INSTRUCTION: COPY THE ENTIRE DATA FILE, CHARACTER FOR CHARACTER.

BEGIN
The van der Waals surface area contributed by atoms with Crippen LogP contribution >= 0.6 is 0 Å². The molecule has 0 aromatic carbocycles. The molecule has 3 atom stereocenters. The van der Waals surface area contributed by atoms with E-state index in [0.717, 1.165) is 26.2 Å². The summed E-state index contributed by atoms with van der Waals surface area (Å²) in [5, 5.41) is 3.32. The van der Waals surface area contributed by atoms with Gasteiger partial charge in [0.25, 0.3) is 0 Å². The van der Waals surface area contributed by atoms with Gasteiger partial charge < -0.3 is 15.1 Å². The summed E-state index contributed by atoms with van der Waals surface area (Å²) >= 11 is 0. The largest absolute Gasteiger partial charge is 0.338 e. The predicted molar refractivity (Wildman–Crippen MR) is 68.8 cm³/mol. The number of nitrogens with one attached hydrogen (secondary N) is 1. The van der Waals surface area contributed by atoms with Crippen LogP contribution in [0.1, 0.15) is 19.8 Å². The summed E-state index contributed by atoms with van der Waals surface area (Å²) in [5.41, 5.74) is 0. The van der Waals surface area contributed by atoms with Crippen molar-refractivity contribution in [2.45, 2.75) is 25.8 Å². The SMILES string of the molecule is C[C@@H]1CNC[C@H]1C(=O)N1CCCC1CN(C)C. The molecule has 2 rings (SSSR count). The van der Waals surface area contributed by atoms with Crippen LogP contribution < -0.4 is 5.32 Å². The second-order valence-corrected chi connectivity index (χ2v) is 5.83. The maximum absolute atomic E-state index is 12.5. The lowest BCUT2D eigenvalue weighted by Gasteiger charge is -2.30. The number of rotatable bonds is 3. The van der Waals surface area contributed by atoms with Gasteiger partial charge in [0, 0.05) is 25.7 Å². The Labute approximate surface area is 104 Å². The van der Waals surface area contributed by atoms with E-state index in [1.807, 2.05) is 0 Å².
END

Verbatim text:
The van der Waals surface area contributed by atoms with Crippen LogP contribution >= 0.6 is 0 Å². The molecule has 0 aromatic carbocycles. The molecule has 3 atom stereocenters. The van der Waals surface area contributed by atoms with E-state index in [0.717, 1.165) is 26.2 Å². The summed E-state index contributed by atoms with van der Waals surface area (Å²) in [5, 5.41) is 3.32. The van der Waals surface area contributed by atoms with Gasteiger partial charge in [0.25, 0.3) is 0 Å². The van der Waals surface area contributed by atoms with Gasteiger partial charge < -0.3 is 15.1 Å². The summed E-state index contributed by atoms with van der Waals surface area (Å²) >= 11 is 0. The largest absolute Gasteiger partial charge is 0.338 e. The predicted molar refractivity (Wildman–Crippen MR) is 68.8 cm³/mol. The number of nitrogens with one attached hydrogen (secondary N) is 1. The van der Waals surface area contributed by atoms with Crippen LogP contribution in [0.1, 0.15) is 19.8 Å². The summed E-state index contributed by atoms with van der Waals surface area (Å²) in [5.41, 5.74) is 0. The van der Waals surface area contributed by atoms with Crippen molar-refractivity contribution in [2.45, 2.75) is 25.8 Å². The SMILES string of the molecule is C[C@@H]1CNC[C@H]1C(=O)N1CCCC1CN(C)C. The molecule has 2 rings (SSSR count). The van der Waals surface area contributed by atoms with Crippen LogP contribution < -0.4 is 5.32 Å². The second-order valence-corrected chi connectivity index (χ2v) is 5.83. The maximum absolute atomic E-state index is 12.5. The lowest BCUT2D eigenvalue weighted by Gasteiger charge is -2.30. The number of rotatable bonds is 3. The van der Waals surface area contributed by atoms with Gasteiger partial charge in [0, 0.05) is 25.7 Å². The Labute approximate surface area is 104 Å². The van der Waals surface area contributed by atoms with E-state index in [1.807, 2.05) is 0 Å².